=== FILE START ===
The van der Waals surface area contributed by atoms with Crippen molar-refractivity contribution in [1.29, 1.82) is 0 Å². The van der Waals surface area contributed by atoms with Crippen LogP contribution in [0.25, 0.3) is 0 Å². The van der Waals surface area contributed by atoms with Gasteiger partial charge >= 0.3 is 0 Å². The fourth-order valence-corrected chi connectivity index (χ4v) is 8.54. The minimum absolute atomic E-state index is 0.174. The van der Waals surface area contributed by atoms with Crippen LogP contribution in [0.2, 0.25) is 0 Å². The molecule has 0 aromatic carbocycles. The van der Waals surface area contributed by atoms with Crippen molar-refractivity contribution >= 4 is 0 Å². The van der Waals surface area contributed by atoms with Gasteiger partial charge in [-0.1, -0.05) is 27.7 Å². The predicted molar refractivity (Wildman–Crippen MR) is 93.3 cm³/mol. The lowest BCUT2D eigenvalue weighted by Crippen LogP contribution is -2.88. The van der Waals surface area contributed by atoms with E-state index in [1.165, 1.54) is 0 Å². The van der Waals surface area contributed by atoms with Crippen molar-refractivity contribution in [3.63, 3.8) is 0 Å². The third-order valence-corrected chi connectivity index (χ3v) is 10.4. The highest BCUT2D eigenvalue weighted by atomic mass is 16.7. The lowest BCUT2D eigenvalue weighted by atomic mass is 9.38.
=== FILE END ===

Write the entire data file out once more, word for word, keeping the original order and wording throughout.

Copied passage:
The van der Waals surface area contributed by atoms with Crippen molar-refractivity contribution in [1.29, 1.82) is 0 Å². The van der Waals surface area contributed by atoms with Crippen LogP contribution in [0.25, 0.3) is 0 Å². The van der Waals surface area contributed by atoms with Gasteiger partial charge >= 0.3 is 0 Å². The fourth-order valence-corrected chi connectivity index (χ4v) is 8.54. The minimum absolute atomic E-state index is 0.174. The van der Waals surface area contributed by atoms with Crippen LogP contribution in [0.2, 0.25) is 0 Å². The molecule has 0 aromatic carbocycles. The van der Waals surface area contributed by atoms with Crippen molar-refractivity contribution >= 4 is 0 Å². The van der Waals surface area contributed by atoms with Gasteiger partial charge in [-0.1, -0.05) is 27.7 Å². The predicted molar refractivity (Wildman–Crippen MR) is 93.3 cm³/mol. The lowest BCUT2D eigenvalue weighted by Crippen LogP contribution is -2.88. The van der Waals surface area contributed by atoms with E-state index in [1.165, 1.54) is 0 Å². The van der Waals surface area contributed by atoms with Crippen molar-refractivity contribution in [3.63, 3.8) is 0 Å². The third-order valence-corrected chi connectivity index (χ3v) is 10.4. The highest BCUT2D eigenvalue weighted by atomic mass is 16.7. The lowest BCUT2D eigenvalue weighted by atomic mass is 9.38.